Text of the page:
Does a Popular Show Make “Transition” AKA Crappy Episodes On Purpose?


As I watched a new episode of House last night I found myself getting extremely bored.  Don’t get me wrong.  I’m a huge fan of the show and I think that Hugh Laurie plays far and away one of the greatest characters on television.  I’m always entertained and the show always manages to keep me interested.  However, like I said, I found myself somewhat bored at times.

The plot wasn’t all that great.  Nothing major really happened.  We wound up waiting the entire show for Chase to tell Cameron about his murder.  Foreman was pretty boring.  And of course 13 didn’t even make an appearance.  About the only fun thing that happened is when House drugged Wilson (yet I was still amused by House thus me watching the whole episode).

So it’s no wonder that in the coming attractions for next week that House will be an integral part of the show again and will be harassing his former team to try and get them back.  It looks like it’ll be a memorable episode and I’m pumped to watch it.

But this begs the question of whether or not last night’s show was “on purpose.”

For whatever reason it is, I felt that last night’s show and many episodes of popular shows are simply “transition” shows or what I’d even call “filler” episodes.

They are the shows where we the viewers sit there saying “man this one’s kind of weak, I’m a little bored.”  You still watch it because you’ve at this point become a loyal fan.  At the same time you realize if they keep putting up these stinkers that you’ll eventually lose interest and turn on a different channel.

But do the creators of these shows realize this?  Do they get bored?  Are the writers really thinking of bigger picture and just trying to fill in the time before that huge controversial show airs?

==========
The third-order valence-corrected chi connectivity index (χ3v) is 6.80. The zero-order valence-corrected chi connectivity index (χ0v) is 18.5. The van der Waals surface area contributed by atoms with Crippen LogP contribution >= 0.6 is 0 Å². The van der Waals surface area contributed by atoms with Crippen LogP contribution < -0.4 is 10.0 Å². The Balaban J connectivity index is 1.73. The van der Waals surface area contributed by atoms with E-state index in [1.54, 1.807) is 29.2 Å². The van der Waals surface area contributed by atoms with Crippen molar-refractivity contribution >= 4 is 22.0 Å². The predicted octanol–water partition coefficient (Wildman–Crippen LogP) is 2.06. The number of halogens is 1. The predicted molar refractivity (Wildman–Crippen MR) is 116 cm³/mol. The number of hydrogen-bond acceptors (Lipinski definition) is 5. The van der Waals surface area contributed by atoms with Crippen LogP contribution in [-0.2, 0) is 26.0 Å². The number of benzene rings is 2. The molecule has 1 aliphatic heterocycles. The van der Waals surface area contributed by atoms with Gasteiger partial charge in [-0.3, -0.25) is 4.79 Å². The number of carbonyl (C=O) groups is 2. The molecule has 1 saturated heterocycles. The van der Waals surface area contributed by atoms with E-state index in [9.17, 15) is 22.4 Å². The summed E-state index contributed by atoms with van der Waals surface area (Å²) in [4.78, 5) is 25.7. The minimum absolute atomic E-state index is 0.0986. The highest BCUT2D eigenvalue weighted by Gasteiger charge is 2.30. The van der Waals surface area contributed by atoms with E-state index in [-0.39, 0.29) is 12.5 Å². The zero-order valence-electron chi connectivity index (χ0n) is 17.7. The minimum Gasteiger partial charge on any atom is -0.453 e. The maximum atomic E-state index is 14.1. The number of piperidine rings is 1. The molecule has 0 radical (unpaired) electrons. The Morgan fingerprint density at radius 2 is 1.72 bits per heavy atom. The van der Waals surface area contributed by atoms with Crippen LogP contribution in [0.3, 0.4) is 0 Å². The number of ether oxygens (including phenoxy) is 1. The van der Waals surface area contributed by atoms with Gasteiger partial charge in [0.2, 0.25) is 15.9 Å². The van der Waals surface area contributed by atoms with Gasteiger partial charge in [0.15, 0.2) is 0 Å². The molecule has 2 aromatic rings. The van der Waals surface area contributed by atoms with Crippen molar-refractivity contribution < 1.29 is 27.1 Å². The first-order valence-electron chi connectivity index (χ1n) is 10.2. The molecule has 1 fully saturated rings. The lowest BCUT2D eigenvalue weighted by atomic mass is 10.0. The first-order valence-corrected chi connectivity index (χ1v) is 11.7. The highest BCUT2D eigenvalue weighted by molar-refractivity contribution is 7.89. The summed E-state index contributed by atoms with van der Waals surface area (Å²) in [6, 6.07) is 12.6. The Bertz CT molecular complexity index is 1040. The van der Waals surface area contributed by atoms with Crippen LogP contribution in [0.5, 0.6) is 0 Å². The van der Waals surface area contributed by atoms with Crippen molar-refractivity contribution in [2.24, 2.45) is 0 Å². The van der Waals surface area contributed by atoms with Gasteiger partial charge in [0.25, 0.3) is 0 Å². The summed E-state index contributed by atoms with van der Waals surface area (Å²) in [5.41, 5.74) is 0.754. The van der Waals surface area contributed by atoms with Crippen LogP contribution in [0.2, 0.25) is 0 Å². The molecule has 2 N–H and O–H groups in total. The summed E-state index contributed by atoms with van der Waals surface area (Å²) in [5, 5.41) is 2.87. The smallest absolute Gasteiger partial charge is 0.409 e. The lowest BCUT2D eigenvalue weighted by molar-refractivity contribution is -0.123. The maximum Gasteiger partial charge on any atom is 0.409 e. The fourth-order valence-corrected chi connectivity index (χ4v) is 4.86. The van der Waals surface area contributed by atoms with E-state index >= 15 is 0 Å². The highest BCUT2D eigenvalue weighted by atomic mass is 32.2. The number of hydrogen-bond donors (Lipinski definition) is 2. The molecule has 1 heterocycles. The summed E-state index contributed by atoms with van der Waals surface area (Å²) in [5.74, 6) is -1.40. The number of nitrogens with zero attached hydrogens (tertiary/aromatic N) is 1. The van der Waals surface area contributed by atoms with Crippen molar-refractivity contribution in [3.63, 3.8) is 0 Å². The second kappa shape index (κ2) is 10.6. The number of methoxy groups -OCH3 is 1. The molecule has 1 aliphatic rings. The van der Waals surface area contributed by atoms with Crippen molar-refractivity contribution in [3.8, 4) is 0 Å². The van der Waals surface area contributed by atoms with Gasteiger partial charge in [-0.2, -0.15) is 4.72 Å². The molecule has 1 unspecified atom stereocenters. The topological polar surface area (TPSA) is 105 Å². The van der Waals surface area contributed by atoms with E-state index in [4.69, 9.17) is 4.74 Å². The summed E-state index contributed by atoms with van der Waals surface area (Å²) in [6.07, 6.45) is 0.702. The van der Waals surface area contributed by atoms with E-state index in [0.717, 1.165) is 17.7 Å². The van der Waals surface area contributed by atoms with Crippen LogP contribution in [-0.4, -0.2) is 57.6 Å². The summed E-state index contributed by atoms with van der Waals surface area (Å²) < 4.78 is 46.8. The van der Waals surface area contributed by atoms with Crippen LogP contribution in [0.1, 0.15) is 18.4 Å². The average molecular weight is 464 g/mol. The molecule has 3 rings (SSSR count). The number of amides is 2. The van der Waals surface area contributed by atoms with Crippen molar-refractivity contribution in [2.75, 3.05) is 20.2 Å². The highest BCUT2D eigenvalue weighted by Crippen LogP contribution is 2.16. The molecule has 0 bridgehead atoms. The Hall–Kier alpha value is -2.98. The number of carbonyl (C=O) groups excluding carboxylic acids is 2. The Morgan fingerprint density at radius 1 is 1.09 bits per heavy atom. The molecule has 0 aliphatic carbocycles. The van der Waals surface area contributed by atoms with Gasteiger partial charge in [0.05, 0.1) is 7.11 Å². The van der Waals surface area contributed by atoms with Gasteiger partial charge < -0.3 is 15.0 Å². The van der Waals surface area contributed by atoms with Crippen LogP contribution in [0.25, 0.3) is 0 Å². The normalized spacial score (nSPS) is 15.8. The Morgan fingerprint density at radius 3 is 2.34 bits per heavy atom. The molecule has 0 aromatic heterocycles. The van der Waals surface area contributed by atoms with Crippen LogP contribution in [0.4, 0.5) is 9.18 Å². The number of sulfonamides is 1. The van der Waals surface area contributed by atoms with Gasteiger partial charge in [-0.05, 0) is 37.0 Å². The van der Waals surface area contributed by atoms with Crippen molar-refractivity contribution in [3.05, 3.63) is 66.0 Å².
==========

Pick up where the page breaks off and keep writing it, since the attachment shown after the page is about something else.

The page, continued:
The truth is we’ll never know.  The writers may have been sick that week.  They may have said “ah screw it we have the viewers, let’s just hold em over with some stupid sudafed episode and we’ll blow ’em away next week.”

Still though, I don’t think these shows are a coincidence.  I think it’s the ebb and flow of a series.  You have your ups and downs.  And we as viewers remain loyal (as long as the first 3-4 shows bring us in).  So while these transition slots may bore us, I fully think they are necessary to engage us on what I call the “real” episodes.

  • Madison

    “One-offs” or “fillers” can go either way – sometimes they really are just filler, thrown together hastily for the sake of cranking out another episode, but sometimes – like on Sarah Connor Chronicles – they’re interested stand-alone stories that are apart from the major plotline but still involve the characters in an interesting way. They’re fun every once in awhile to kind of take a break from whatever’s going on.

  • Lagrange

    I don’t thing they make boring episodes on purpose. It’s true that it could make sense to do that and I never thought of it but I don’t think it’s the case.
    As for “One-offs”: I love it when a show doesn’t take itself too serious and they make a special episode. For example the Buffy-episode which was a musical, or the stargate episode with the hand puppet cast.

  • Whoa whoa, this is an awful lot of writing for you Natty.

  • Todd

    Absolutely this is on purpose. Haven’t you watch “24”. There are 3 or 4 episodes each season that just don’t do anything. Jack is either traveling in a car or helicopter and they focus on some other character that will soon be dead. 24 is the prime example of episodes that are just filler. We need to have 24 hours don’t we?

  • Madison

    @ Lagrange

    That Buffy example is perfect.

  • Josh

    I don’t think that that was a filler episode. They gave an entire episode to the revelation of something that needed to happen: House can’t have Cuddy. Also, I was really glad to see Michael Weston return. His character was almost as devious as House himself, which is an achievement in itself.

  • chelsea

    i think they just had too much to shove in one episode, they kind of just tossed it together so they can keep pace with the season and set the stage for next week (which i agree, looks really good)… i agree with Josh about michael weston. i really liked his character.

  • charlie tuna

    I dont understand why they have so many episodes in a season. Thank of all the great British comedies, that have 6 or so top quality, cream of the crop episodes… no need for dross or filler, and its much easier for the viewer to spend a lazy sunday afternoon rewatching the series in order, because you dont have to skip or mindlessly watch the rubbish

  • greendestiny

    On tvtropes website there is a section called ‘Viewers Are Morons’.
    There you go.